We can see that mst good lenses reach optimum sharpness at f/4. The only factor reducing sharpness when stopping down is diffraction.

The airy radius is 1.22 * N * Lambda. Assuming Lambda being 0.55 micron, we would get the airy radius where diffraction cames into role to be 1.22 * 4 * 0.55 -> 2.7 microns.

The corresponding diameter is 5.4 microns.

So, it may make some sense to use around 5-6 microns as CoC good lenses at optimal aperture.

I consider that to pessimistic.

https://blog.kasson.com/the-last-word/blur-circle-size-estimation-with-encircled-energy/

http://web.ipac.caltech.edu/staff/fmasci/home/astro_refs/PSFtheory.pdf

So your 5.4 um diffraction diameter would be about 3.9 um for EED70.

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Erik Kaffehr
OP Erik Kaffehr Veteran Member • Posts: 6,291
Re: Another approach...

JimKasson wrote:

Erik Kaffehr wrote:

We can see that mst good lenses reach optimum sharpness at f/4. The only factor reducing sharpness when stopping down is diffraction.

The airy radius is 1.22 * N * Lambda. Assuming Lambda being 0.55 micron, we would get the airy radius where diffraction cames into role to be 1.22 * 4 * 0.55 -> 2.7 microns.

The corresponding diameter is 5.4 microns.

So, it may make some sense to use around 5-6 microns as CoC good lenses at optimal aperture.

I consider that to pessimistic.

https://blog.kasson.com/the-last-word/blur-circle-size-estimation-with-encircled-energy/

http://web.ipac.caltech.edu/staff/fmasci/home/astro_refs/PSFtheory.pdf

So your 5.4 um diffraction diameter would be about 3.9 um for EED70.

Jim,
Thanks for your efforts. I am on travel right now, but I will check the references.

Best regards

Erik

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Erik Kaffehr
OP Erik Kaffehr Veteran Member • Posts: 6,291
Re: Another approach...

JimKasson wrote:

Erik Kaffehr wrote:

We can see that mst good lenses reach optimum sharpness at f/4. The only factor reducing sharpness when stopping down is diffraction.

The airy radius is 1.22 * N * Lambda. Assuming Lambda being 0.55 micron, we would get the airy radius where diffraction cames into role to be 1.22 * 4 * 0.55 -> 2.7 microns.

The corresponding diameter is 5.4 microns.

So, it may make some sense to use around 5-6 microns as CoC good lenses at optimal aperture.

I consider that to pessimistic.

https://blog.kasson.com/the-last-word/blur-circle-size-estimation-with-encircled-energy/

http://web.ipac.caltech.edu/staff/fmasci/home/astro_refs/PSFtheory.pdf

So your 5.4 um diffraction diameter would be about 3.9 um for EED70.

Thanks for that info! 
Just to say, I considered EED70, but didn't know how to calculate it.

Anyway, my starting point was that there is a point where diffraction comes into play and that is about the point where sharpness peaks.

So EED70 (as you suggest) may be a good starting point for CoC, if maximum image quality is strived for.

Best regards

Erik

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Erik Kaffehr
OP Erik Kaffehr Veteran Member • Posts: 6,291
Re: Another approach...

JimKasson wrote:

Erik Kaffehr wrote:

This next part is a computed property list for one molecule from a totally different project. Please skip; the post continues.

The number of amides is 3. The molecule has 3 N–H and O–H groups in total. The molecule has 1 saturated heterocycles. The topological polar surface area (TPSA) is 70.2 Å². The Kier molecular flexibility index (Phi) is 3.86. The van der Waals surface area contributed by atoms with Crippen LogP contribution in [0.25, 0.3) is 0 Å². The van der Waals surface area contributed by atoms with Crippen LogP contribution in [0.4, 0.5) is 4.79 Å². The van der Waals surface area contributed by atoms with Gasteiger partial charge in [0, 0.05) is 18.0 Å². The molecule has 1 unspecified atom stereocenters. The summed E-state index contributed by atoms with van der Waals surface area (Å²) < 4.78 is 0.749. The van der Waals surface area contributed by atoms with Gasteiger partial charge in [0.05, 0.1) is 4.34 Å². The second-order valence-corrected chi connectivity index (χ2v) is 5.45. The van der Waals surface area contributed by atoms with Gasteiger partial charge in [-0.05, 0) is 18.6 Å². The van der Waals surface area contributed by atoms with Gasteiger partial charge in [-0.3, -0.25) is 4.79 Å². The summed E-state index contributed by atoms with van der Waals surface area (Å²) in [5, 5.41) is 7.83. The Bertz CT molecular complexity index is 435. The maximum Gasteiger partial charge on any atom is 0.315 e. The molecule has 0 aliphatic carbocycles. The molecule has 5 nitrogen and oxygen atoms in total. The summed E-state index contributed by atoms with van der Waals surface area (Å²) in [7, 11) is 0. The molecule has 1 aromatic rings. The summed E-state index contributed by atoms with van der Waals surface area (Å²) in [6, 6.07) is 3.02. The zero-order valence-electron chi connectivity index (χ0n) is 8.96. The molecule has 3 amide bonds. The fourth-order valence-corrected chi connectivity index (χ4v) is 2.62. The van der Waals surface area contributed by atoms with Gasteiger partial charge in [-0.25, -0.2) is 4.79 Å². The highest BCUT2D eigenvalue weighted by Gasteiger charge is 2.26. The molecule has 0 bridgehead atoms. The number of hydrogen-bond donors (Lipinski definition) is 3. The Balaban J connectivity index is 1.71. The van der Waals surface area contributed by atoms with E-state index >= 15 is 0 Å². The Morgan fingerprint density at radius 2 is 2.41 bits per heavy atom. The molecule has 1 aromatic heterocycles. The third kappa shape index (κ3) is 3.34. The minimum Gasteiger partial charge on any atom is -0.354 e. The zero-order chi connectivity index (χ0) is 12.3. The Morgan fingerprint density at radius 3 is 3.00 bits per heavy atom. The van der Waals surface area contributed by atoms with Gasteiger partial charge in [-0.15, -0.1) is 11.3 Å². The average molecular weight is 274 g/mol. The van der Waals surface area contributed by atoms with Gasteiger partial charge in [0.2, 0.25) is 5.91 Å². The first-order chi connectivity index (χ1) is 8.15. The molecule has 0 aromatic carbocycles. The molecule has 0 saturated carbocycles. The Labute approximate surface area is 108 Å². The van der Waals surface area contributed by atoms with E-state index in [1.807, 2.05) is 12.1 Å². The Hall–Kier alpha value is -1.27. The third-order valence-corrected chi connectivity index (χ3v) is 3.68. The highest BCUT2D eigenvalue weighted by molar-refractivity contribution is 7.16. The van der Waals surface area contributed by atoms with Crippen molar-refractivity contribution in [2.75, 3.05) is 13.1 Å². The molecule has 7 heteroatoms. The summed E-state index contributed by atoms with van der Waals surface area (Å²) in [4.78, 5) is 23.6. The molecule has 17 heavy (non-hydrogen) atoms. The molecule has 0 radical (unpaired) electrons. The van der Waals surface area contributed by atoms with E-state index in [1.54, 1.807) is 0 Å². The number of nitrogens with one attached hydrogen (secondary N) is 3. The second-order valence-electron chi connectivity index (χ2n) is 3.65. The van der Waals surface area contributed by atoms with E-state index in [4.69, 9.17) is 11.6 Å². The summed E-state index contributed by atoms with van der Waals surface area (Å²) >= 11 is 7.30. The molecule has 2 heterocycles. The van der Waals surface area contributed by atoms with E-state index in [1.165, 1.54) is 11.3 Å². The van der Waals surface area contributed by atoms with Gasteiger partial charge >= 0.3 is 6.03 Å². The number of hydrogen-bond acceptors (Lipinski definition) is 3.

But, the nice thing that in the frequency plane all MTFs multiply. So all PSF have an effekt, except when one component goes to zero, in that case MTF for the system is zero.

This is only an approximation, and one that doesn't work very well in estimating the effects of various kinds of lens aberrations. It works better with diffraction and pixel aperture, though. We have dropped the phase plane to get from PSF to MTF, and for accurate estimations of combined effects, we'd have to multiply the Fourier transforms of the component PSFs, not the absolute value of those components.

Tanks for making those points. I am losely aware of the definitions, but I didn't want to go into to much detail, as my posting was on the complex side anyway.

Best regards

Erik

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Greg7579
Greg7579 Forum Pro • Posts: 14,041
Re: If you don't contribute to a discussion you don't need to participate

highdesertmesa wrote:

Greg7579 wrote:

Erik Kaffehr wrote:

Greg7579 wrote:

JimKasson wrote:

Greg7579 wrote:

I'm not interested in conducting tests for you Jim.

You've changed your mind so quickly from what you said here ?

I read your pleas and I like you and respect you and learn from you so I decide to do it. Then I get people warning me not to. They say, "Greg just shoot. Don't get sucked into their testing world or they will eat you alive." Let them do the tests. All good. You just shoot and tell us what you see and what your experiences are. We can weigh it all on our own. Testing and shooting. All good.

Anyway, It's no big deal. Really.

I would leave it alone, but you guys never will. There will be 20 more testing threads on DOF all because I said what I know I see.

Hi Greg,
This thread is about the workings of DoF, explaining how it works. Your statements are a bit extraordinary. So they require extraordinary evidence.
You have not provided any such evidence.
Best regards

Erik

Hi Erik,

Evidence. LOL.

Go have some fun and shoot.

There is nothing extraordinary about anything I have said about GFX DOF.

I see the evidence every day when I shoot.

Go shoot some GFX and you will see.

But no worries. Carry on Sir.

Hey ... here is some GFX DOF. I took this a short time ago on a hike by our hotel.

Check out that beautiful glacier. Svinafellsjokul. The aiming point was on the close ice face, that was very far away. I took another one with the aiming point on the back mountains. Guess what happened? And what do you think the tables say?

This looks very natural, filmic. But to my eye at 100% magnification, it looks like it was taken on 50mp full frame camera and sized up to 100mp with AI software. I much prefer the eye-watering sharpness of the 50S/R at 100%.

Aghhh yes.  Maybe.  But what are we really seeing on DPR when we view posted jpegs at "100%"?  Are you seeing anything like what I'm seeing on the exported jpeg from LR that is on my monitor or viewing the raf file in LR?  Note:  I post this a week later after the ongoing discussion about jpegs on DPR.  😁